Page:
I don’t have specific prophesies over my life or dreams about the hugeness of the crowds I’ll minister to. But, I do have a passion to write stories about truth that’s relevant just because it is. The Bible, The Illiad and the Odyssey, Beowulf, Luther, Mozart, Picasso, and Achilles have survived because these storytellers and tales made their homes in our hopes, longings, and childlike fantasies. Is not human excitement the best messenger?
Go into all the nations and tell of the joy you have found.
Tozer’s story is a comfort to me. I’m sure Tozer worked every opportunity he was given to preach and to write and to teach. But I’m equally sure he spent much more of his time seeking God rather than strategizing how to build his platform. I’m sure he spent much more of his time understanding how the truths and beauty of God are meant to nestle themselves into his human soul. I’m sure he spent much of his time letting his excitement, wonder, and listening ear build to an uncontainable state. What we are left with then, is a collection of a learned child’s poetry that simply and faithfully leads us to where the joy is found.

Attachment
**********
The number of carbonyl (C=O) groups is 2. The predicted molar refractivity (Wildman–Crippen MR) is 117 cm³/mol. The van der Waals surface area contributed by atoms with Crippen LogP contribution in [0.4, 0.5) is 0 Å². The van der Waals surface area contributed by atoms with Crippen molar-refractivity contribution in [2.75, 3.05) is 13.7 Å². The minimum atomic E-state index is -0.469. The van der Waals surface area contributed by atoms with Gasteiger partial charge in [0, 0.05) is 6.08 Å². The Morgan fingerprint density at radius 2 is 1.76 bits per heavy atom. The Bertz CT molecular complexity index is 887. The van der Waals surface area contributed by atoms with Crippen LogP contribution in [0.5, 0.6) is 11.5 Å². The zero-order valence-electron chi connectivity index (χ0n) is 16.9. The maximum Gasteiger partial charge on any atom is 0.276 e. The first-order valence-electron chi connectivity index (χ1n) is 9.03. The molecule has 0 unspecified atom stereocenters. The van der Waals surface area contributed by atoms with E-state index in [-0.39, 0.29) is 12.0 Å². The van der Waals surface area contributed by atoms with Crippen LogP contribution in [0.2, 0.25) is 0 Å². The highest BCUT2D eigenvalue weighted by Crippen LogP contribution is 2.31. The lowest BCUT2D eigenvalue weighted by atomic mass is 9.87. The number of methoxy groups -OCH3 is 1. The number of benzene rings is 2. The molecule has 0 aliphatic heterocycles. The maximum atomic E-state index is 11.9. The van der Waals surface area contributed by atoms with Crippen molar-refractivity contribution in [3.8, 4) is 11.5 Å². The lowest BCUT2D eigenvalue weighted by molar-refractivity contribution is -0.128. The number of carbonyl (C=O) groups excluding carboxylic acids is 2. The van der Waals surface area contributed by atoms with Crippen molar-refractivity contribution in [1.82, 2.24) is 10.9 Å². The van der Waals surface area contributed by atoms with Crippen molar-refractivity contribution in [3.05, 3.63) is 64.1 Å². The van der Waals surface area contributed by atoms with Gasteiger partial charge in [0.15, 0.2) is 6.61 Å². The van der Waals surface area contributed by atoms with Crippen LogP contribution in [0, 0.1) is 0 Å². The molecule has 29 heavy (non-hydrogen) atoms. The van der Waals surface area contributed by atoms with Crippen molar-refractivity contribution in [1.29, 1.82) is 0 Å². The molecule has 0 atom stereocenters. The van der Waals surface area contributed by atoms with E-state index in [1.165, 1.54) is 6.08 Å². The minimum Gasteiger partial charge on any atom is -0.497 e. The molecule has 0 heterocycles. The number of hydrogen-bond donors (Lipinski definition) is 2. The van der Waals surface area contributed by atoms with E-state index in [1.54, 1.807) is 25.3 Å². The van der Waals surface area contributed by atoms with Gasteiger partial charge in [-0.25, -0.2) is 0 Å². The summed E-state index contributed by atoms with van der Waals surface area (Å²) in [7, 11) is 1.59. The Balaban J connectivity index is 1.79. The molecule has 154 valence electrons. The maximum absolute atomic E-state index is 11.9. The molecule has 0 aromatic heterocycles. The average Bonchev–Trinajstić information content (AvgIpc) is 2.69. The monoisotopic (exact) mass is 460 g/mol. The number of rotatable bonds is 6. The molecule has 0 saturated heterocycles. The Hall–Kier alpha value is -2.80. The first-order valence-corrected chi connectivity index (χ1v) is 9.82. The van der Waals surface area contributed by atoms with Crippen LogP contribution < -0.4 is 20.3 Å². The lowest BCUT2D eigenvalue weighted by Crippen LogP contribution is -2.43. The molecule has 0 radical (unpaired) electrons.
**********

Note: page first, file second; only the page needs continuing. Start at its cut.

Truth is a rally point. Beauty captures loyalty. Love is undeniably the largest banner we can raise. These are the things that knit people together. These are the stories that people flock to. These are the things that God has given us to trumpet and march with. If we are to lead lives that leave a mark, stories that bugel these things are what we must share and immerse ourselves in. No one really wants to know how to live their life well. What we really want to know is who we can live our best lives with. Let’s tell them the story of Jesus.
What I've learned about what it means to be transformed into the image of Christ, be reconciled to Him, myself, & others, and how to be His disciple.